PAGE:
Fighting between the Taliban and the Hezb-e Islami militant group continued today, and around 60 of the fighters have been killed. Some 19 civilians were also killed as a result of the fighting.
Police said that around 40 Hezb-e Islami were killed and 20 Taliban. The fighting began, according to one Hezb commander, after the Taliban kidnapped some of their fighters and they retaliated.
The Hezb-e Islami faction in question had been pursuing tentative peace talks with the Karzai government and had reportedly agreed to surrender to them when the fighting with the Taliban broke out. NATO expressed hope that the clash marked the beginning of a larger split among militants, though the Taliban insisted that this was not the case.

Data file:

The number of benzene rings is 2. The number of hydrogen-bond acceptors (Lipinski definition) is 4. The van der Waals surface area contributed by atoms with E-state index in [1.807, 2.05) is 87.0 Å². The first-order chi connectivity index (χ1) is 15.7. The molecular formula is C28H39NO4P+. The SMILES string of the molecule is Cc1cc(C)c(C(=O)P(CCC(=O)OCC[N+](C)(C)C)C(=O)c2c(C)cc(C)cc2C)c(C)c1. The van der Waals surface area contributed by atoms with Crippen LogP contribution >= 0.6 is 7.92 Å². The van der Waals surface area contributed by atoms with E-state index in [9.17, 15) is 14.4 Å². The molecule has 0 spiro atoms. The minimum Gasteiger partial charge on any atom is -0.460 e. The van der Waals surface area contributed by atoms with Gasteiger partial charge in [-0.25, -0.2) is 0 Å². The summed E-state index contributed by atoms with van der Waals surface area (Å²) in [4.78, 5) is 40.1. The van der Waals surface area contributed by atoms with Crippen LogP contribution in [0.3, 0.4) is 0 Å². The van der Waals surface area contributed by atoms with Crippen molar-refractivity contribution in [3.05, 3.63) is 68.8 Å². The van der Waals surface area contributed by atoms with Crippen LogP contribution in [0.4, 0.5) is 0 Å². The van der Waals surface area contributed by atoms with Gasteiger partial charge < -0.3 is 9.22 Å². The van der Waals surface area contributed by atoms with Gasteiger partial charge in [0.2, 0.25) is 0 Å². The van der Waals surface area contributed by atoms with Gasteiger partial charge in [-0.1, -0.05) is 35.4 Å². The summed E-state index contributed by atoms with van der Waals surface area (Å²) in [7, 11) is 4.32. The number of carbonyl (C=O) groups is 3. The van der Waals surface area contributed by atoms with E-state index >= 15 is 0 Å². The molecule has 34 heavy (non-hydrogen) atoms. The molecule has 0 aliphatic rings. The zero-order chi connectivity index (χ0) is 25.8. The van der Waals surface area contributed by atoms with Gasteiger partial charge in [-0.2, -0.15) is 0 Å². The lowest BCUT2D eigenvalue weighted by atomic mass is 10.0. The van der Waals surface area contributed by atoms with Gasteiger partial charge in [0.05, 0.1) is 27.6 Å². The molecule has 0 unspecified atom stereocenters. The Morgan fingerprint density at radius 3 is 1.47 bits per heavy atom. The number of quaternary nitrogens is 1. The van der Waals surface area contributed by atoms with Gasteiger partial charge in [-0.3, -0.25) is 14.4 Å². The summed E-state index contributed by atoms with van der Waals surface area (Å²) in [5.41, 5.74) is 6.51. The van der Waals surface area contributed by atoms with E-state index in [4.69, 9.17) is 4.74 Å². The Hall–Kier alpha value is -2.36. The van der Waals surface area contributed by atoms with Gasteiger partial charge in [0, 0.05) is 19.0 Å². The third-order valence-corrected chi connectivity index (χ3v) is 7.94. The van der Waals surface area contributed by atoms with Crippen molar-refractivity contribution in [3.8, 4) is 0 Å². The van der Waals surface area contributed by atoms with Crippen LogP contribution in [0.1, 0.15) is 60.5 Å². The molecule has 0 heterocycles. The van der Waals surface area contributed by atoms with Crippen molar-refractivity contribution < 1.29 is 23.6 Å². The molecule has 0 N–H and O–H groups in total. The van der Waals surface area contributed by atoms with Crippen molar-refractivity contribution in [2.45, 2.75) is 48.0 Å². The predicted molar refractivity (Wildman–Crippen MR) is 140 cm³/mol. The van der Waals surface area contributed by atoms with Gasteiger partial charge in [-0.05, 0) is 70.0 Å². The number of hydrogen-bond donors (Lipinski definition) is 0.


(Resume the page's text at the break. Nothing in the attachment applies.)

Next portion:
Though both factions have some obvious similarities and have their origins as fighting forces in the resistance of the 1980’s Soviet occupation of Afghanistan, Hezb-e Islami has often been critical of the Taliban’s tribal nature and sought to install a more centralized Islamist state across Afghanistan. Hezb-e Islami’s political wing has also been active as an opposition party in the post-invasion political system.
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